Home > Uncategorized > What is truth in economics?

What is truth in economics?

from Lars Syll

28mptoothfairy_jpg_1771152eIn my view, scientific theories are not to be considered ‘true’ or ‘false.’ In constructing such a theory, we are not trying to get at the truth, or even to approximate to it: rather, we are trying to organize our thoughts and observations in a useful manner.

Robert Aumann

What a handy view of science …

How reassuring for all of you who have always thought that believing in the tooth fairy make you understand what happens to kids’ teeth. Now a ‘Nobel prize’ winning economist tells you that if there are such things as tooth fairies or not doesn’t really matter. Scientific theories are not about what is true or false, but whether ‘they enable us to organize and understand our observations’!

What Aumann and other defenders of scientific storytelling ‘forgets’ is that potential explanatory power achieved in thought experimental models is not enough for attaining real explanations. Model explanations are at best conjectures, and whether they do or do not explain things in the real world is something we have to test. To just believe that you understand or explain things better with thought experiments is not enough. Without a warranted export certificate to the real world, model explanations are pretty worthless. Proving things in models is not enough.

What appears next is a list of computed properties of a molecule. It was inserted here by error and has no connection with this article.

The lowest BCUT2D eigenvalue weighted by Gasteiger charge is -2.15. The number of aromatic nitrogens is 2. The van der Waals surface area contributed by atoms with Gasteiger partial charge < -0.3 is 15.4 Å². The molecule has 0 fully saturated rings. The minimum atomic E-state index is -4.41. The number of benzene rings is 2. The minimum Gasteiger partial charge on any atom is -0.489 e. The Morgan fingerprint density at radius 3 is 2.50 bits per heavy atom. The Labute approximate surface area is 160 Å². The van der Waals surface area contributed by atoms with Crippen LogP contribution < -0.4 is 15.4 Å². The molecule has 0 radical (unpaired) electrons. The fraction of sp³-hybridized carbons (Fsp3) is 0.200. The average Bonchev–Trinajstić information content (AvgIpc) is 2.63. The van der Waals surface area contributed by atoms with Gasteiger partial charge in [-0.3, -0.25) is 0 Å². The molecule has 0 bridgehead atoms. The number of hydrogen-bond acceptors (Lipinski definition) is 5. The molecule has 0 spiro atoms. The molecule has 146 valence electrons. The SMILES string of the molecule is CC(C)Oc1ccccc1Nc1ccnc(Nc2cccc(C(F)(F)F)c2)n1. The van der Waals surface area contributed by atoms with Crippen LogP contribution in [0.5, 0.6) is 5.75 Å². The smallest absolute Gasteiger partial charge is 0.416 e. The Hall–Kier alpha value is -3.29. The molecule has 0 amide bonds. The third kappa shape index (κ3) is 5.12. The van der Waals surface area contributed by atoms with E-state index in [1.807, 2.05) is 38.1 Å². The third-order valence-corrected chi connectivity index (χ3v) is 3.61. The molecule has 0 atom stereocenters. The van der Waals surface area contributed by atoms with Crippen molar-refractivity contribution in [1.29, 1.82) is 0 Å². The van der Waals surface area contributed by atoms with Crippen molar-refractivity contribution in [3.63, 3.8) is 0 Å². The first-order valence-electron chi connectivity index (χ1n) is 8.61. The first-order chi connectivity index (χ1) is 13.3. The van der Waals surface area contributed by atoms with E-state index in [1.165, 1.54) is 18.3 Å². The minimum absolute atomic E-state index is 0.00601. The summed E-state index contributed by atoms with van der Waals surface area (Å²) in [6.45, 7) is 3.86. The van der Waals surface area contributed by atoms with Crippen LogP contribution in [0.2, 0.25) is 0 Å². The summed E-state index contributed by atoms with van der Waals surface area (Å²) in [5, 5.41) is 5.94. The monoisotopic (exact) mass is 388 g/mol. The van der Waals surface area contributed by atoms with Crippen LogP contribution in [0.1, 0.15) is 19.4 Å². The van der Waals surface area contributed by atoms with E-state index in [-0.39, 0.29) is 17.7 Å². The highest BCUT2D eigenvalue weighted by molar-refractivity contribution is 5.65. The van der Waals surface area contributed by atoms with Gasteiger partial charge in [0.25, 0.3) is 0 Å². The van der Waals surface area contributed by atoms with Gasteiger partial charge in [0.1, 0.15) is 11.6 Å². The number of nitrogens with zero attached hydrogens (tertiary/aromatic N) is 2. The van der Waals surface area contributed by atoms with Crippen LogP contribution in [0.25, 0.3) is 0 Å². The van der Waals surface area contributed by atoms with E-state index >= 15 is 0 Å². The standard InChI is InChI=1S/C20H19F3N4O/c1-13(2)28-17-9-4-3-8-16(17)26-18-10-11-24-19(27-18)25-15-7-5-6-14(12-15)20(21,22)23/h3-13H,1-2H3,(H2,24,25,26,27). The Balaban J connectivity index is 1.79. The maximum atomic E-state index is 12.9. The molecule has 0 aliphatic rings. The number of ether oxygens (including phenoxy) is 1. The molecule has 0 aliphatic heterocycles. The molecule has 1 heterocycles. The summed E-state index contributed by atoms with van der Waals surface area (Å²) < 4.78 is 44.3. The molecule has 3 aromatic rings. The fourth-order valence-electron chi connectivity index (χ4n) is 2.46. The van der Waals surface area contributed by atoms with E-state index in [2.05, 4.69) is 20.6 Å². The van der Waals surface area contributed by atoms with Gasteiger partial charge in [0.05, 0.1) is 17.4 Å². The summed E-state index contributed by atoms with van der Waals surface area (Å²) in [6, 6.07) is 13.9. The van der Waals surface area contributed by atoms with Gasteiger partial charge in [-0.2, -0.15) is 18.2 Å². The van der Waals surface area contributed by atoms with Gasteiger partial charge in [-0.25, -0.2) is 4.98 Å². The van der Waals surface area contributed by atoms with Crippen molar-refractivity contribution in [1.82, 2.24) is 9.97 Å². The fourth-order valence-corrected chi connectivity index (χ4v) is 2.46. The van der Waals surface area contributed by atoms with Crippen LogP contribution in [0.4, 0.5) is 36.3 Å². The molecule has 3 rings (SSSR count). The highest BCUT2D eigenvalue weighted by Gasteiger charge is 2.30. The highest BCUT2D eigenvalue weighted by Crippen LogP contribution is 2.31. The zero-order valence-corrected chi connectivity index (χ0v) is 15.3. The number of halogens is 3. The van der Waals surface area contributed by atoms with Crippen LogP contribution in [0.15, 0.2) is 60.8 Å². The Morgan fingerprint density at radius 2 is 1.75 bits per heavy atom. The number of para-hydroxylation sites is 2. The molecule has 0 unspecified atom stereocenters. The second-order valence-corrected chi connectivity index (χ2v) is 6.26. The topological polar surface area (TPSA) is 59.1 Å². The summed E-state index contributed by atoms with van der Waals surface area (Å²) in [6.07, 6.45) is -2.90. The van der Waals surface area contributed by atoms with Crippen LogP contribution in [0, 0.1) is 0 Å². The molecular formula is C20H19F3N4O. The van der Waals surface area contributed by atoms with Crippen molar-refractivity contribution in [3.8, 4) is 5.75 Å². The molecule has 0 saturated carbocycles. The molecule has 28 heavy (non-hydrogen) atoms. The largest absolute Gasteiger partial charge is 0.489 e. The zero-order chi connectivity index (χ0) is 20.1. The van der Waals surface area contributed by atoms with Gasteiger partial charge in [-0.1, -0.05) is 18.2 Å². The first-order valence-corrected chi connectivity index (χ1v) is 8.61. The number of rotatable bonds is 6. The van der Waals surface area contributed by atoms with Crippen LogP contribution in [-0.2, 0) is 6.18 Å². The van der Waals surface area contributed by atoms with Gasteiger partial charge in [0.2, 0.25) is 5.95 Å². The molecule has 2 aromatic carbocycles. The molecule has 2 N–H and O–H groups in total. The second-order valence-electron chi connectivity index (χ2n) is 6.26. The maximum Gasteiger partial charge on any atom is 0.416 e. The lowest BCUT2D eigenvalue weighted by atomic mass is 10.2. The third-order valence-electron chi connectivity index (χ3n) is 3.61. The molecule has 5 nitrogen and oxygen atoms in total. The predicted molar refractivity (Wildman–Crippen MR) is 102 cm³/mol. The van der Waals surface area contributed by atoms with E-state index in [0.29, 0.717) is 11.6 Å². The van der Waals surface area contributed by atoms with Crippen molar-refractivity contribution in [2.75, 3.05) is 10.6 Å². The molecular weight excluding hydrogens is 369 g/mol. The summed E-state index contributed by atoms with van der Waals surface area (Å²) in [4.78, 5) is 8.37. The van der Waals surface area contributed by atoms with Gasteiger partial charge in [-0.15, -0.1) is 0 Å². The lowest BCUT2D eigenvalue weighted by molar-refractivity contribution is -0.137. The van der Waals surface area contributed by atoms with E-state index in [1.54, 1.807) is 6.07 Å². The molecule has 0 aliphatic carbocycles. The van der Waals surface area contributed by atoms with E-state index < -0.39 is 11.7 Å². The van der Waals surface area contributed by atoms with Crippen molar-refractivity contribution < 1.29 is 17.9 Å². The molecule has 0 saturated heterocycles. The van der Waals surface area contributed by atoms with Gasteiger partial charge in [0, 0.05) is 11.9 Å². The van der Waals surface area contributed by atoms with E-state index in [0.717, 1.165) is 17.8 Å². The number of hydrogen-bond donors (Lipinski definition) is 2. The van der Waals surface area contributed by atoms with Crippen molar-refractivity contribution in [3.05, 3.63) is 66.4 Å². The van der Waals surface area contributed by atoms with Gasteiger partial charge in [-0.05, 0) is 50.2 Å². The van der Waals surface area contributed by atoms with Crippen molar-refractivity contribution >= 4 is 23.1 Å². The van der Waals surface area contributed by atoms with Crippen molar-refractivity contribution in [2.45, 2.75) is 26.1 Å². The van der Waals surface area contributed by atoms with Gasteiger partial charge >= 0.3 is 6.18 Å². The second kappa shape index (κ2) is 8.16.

Truth ought to be as important a concept in economics as it is in real science.

  1. John Hermann
    February 18, 2020 at 10:19 pm

    As any student of the philosophy of science will tell you, scientific endeavor rests upon the assumption that something called objective truth exists, and that the use of scientific methodology provides the best way of approaching (and approximating) objective truth.

    • February 21, 2020 at 8:13 am

      Its probably true that a student would tell you so. But would the same student also be aware of the fact that in social sciences the kind of objectivity that we take for granted in physics and chemistry may just not exist? The only objectivity available in economics is the objectivity of the method but that tells us nothing about the appropriateness of the method when applied to a world without objective truths.